OCTOBER
Longtime health advocate and WOL-AM radio talk show host Brother Bey died on Sun., Oct. 2 at Stoddard Baptist Home in Northwest, surrounded by family and friends. He was 70.

Controversial D.C. Schools Chancellor Michelle Rhee will step down from her job at the end of October and will be replaced by her deputy, Kaya Henderson as the interim chancellor. Rhee confirmed her departure at the Mayflower Hotel in Northwest on Oct. 13. Rhee said that D.C. Council Chairman Vincent Gray, the presumptive mayor-elect, has the right to select his own team.

NOVEMBER
Residents of the District of Columbia voted to elect the chairman of the D.C. Council as its next mayor during the general election on Tue., Nov. 2. D.C. Council Chairman Vincent Gray officially became the sixth elected mayor of the city since the advent of Home Rule in the 1970s.

The recent arrest of the Prince George's County Executive and his wife has sent shockwaves throughout the jurisdiction as residents seek to understand what's going on and what it means for the county. Jack Johnson, the Prince George's county executive and his wife Leslie, who was recently elected to the Prince George's County Council representing District 6, were arrested by FBI agents at their Mitchellville, Md., home on Fri., Nov. 12 for evidence tampering and destroying evidence in an ongoing investigation.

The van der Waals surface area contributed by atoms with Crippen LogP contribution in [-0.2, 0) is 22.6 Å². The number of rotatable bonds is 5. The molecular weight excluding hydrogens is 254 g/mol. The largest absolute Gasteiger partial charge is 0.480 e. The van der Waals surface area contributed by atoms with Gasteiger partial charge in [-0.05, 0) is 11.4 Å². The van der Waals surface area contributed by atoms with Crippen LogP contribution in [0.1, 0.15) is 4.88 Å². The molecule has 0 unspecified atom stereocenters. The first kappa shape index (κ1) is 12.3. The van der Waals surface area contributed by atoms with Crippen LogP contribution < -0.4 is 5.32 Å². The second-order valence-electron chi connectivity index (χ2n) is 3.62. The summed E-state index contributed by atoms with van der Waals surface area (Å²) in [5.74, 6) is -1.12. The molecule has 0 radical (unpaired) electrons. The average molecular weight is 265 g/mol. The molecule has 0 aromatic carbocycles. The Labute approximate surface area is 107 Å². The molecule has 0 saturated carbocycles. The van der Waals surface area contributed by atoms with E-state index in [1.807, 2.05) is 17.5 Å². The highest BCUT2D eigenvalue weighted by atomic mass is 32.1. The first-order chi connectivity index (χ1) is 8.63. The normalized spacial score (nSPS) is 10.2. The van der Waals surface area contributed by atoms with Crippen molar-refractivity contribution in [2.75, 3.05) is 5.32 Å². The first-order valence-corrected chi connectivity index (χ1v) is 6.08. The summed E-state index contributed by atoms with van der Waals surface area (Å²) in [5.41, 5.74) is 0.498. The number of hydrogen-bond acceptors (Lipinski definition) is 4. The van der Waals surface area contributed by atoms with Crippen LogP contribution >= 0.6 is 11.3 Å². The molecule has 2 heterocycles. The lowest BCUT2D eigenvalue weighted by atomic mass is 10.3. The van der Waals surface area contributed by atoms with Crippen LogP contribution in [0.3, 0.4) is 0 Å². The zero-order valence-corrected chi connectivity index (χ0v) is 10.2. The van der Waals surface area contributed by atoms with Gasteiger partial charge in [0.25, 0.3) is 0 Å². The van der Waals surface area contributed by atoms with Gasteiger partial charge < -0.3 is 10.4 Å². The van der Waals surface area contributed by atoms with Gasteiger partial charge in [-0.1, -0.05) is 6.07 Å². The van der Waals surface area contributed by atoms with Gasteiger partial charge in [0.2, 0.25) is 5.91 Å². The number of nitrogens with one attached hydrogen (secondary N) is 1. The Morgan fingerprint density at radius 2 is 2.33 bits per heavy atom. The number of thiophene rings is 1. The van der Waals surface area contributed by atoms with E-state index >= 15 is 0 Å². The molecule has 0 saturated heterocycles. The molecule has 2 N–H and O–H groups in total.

The District of Columbia City Council is considering a bill to outlaw cyber-bullying on public property. The Council joined a growing number of legislative bodies at the local, county, and state levels to address the problems of minors who are being harassed by their peers. The bill, "The Harassment and Intimidation Prevention Act of 2010" is sponsored by D.C. Council member Harry Thomas (D-Ward 5) and would mandate that the D.C. public schools, the Department of Parks and Recreation, the University of the District of Columbia, the charter schools and library system establish policies and prevention programs to discourage and address cyber-bullying and similar offensive behavior.